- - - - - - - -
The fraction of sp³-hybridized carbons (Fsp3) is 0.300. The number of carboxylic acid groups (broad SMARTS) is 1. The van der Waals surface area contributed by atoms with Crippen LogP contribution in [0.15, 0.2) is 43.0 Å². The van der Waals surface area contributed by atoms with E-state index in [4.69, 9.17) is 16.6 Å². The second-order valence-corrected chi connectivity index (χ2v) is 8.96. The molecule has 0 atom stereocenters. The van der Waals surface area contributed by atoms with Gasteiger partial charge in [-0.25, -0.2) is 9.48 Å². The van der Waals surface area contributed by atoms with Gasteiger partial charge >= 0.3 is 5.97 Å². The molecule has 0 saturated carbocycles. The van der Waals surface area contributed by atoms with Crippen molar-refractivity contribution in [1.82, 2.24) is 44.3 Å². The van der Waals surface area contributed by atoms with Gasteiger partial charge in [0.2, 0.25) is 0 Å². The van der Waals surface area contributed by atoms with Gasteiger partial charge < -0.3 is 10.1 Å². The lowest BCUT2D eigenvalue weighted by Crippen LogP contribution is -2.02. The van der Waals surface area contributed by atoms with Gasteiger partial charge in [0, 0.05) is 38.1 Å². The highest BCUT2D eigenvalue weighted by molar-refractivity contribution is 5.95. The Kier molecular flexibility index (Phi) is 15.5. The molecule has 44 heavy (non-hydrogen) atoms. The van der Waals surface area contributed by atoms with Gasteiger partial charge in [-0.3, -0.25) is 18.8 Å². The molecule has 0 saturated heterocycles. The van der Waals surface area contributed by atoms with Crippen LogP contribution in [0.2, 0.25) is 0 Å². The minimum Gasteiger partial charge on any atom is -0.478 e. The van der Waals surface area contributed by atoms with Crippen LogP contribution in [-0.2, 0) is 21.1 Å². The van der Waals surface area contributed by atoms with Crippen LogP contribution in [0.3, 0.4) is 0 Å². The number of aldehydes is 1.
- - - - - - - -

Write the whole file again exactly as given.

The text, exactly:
The fraction of sp³-hybridized carbons (Fsp3) is 0.300. The number of carboxylic acid groups (broad SMARTS) is 1. The van der Waals surface area contributed by atoms with Crippen LogP contribution in [0.15, 0.2) is 43.0 Å². The van der Waals surface area contributed by atoms with E-state index in [4.69, 9.17) is 16.6 Å². The second-order valence-corrected chi connectivity index (χ2v) is 8.96. The molecule has 0 atom stereocenters. The van der Waals surface area contributed by atoms with Gasteiger partial charge in [-0.25, -0.2) is 9.48 Å². The van der Waals surface area contributed by atoms with Gasteiger partial charge >= 0.3 is 5.97 Å². The molecule has 0 saturated carbocycles. The van der Waals surface area contributed by atoms with Crippen molar-refractivity contribution in [1.82, 2.24) is 44.3 Å². The van der Waals surface area contributed by atoms with Gasteiger partial charge in [0.2, 0.25) is 0 Å². The van der Waals surface area contributed by atoms with Gasteiger partial charge < -0.3 is 10.1 Å². The lowest BCUT2D eigenvalue weighted by Crippen LogP contribution is -2.02. The van der Waals surface area contributed by atoms with Gasteiger partial charge in [0, 0.05) is 38.1 Å². The highest BCUT2D eigenvalue weighted by molar-refractivity contribution is 5.95. The Kier molecular flexibility index (Phi) is 15.5. The molecule has 44 heavy (non-hydrogen) atoms. The van der Waals surface area contributed by atoms with Gasteiger partial charge in [-0.3, -0.25) is 18.8 Å². The molecule has 0 saturated heterocycles. The van der Waals surface area contributed by atoms with Crippen LogP contribution in [0.2, 0.25) is 0 Å². The minimum Gasteiger partial charge on any atom is -0.478 e. The van der Waals surface area contributed by atoms with Crippen LogP contribution in [-0.2, 0) is 21.1 Å². The van der Waals surface area contributed by atoms with Crippen LogP contribution in [0.3, 0.4) is 0 Å². The number of aldehydes is 1.